I was recently working with one of my San Francisco Bay Area executive coaching clients – the president of a professional services firm. We had a collaborative coaching conversation discussing the comp0nents of wisdom.
My executive coaching client and I discussed how judgment, social intelligence and core values have influenced his ability to make wise decisions. I am coaching my client to tap into his wisdom and creativity.
8 Pillars of Wisdom
In Stephen S. Hall's book, Wisdom: from Philosophy to Neuroscience (Vintage 2011), the author breaks the concept of wisdom into its most salient cognitive and emotional components which he calls the "neural pillars of wisdom," in order to understand the science behind each. The book is recommended for better understanding the "science of wisdom" and its philosophical and psychological roots.
1. Emotional regulation
2. Knowing what's important: values and judgment
3. Moral reasoning
8. Dealing with uncertainty and complexity
According to Tom Davenport, professor of information technology at Babson College in Massachusetts, "Business intelligence is the systematic use of information about your business to understand, report on and predict different aspects of performance."
Davenport argues that sage leadership is the most important factor in cultivating this organizational thought process, citing as examples Jeff Bezos of Amazon.com, Inc., Gary Loveman of Harrah's Entertainments, Inc., and Reed Hastings of Netflix, Inc.
Warren Buffet, the investor, is known for his financial wisdom built upon a foundation of expert accounting knowledge. However, his true brilliance stems from a deep understanding of people and human nature.
A less appreciated aspect of corporate skill is social wisdom. Often termed "human relations," understanding and incorporating the diversity of "people factors" into business decisions is usually undervalued. So much of our physical and psychic energy is depleted by conflicts, stress, and competitive interpersonal tensions in business.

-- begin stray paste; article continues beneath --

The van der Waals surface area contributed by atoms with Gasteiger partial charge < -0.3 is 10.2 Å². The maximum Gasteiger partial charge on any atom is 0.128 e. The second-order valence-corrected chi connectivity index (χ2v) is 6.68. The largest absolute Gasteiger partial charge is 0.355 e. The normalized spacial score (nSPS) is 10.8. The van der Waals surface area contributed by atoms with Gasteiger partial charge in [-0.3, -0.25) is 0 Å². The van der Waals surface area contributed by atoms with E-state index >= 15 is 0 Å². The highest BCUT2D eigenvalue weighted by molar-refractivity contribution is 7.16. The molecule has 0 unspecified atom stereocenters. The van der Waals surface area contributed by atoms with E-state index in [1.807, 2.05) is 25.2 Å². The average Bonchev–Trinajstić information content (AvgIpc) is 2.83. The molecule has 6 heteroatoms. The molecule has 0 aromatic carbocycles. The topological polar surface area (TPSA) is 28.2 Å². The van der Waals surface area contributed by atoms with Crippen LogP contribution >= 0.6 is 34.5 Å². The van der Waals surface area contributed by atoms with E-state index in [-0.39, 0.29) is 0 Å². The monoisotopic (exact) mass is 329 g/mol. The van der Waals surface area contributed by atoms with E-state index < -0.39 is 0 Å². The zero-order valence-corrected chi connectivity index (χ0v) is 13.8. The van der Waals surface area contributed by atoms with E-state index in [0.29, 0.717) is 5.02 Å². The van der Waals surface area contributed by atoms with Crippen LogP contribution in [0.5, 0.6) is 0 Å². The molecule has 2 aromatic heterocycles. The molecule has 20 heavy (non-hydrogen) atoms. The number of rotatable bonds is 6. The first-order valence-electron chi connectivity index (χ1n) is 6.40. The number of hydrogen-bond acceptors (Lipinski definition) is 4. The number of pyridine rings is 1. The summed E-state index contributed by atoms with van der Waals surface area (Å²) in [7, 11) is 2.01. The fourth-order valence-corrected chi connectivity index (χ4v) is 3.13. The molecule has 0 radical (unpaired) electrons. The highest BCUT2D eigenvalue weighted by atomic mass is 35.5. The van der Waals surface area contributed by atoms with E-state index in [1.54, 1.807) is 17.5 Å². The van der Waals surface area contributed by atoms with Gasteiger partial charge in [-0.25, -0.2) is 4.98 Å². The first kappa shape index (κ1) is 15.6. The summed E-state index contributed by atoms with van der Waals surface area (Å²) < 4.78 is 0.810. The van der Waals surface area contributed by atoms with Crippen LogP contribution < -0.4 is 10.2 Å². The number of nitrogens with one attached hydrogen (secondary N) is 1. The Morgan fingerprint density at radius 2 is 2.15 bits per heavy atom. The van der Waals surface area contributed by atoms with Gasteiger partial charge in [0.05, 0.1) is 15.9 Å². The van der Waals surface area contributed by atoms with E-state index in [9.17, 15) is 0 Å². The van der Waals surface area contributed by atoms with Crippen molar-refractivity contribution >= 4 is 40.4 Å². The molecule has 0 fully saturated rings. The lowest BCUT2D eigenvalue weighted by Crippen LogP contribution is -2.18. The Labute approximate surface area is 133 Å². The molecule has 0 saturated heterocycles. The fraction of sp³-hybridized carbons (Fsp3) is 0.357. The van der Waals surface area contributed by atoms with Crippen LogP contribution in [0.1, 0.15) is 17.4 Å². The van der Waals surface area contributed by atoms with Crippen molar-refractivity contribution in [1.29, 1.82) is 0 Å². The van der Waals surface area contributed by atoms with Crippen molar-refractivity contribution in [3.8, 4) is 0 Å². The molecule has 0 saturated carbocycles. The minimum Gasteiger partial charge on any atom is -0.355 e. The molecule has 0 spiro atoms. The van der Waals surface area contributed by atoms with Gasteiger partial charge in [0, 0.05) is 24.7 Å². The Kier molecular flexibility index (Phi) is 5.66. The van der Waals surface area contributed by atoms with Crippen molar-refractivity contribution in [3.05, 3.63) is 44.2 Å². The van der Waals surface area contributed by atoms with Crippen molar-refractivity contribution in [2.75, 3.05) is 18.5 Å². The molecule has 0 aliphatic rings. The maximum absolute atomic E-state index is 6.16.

We know this, yet we continue to measure business success by the usual marketplace yardsticks of sales, profits, dividends and other bottom line results. We forget the other issues, such as job satisfaction, quality of workplace, sense of personal fulfillment, and innovative and creative opportunities.
What if we exercised executive wisdom by focusing on maximizing the potentials of both the organization and its employees? How would that impact leadership decisions? How many companies have floundered by focusing on the numbers while ignoring their people?
Almost any manager knows that a major part of their time is spent soothing, inspiring and fixing social relationships in the workplace in order to improve performance. Managing with farsightedness in the workplace requires extra effort in order to keep individuals working together smoothly. Therefore the entire group unifies around a greater common goal.
Is compassion compatible with good business? Recent studies suggest that those businesses that maintain a right-minded and socially aware focus develop strong and healthy bottom lines. One study compared financial results of companies with higher commitments to charitable giving and found they were more profitable.
A mutual fund run by Dover Management of Greenwich, Connecticut is based on investments in companies known for charitable giving. The idea for the fund is based on the assumption that only financially healthy companies can afford to be generous. The fund exceeded the returns on the S&P 500 index in a recent year.
Often organizations that are characterized as other-centered are run by socially compassionate CEOs. John D. Rockefeller spent as much time making money as giving it away. Nike and Avon have turned their philanthropic initiatives into brand awareness initiatives, which seem to please both employees and customers while adding to profits.
Are you working in a professional services firm or other organization where executive coaches provide leadership development to grow emotionally intelligent leaders? Does your organization provide executive coaching for leaders who need to search for their executive wisdom? Wise leaders tap into their emotional intelligence and social intelligence skills to make wise decisions.
One of the most powerful questions you can ask yourself is “How have I exercised executive wisdom?” Emotionally intelligent and socially intelligent organizations provide executive coaching as part of their peak performance leadership development program.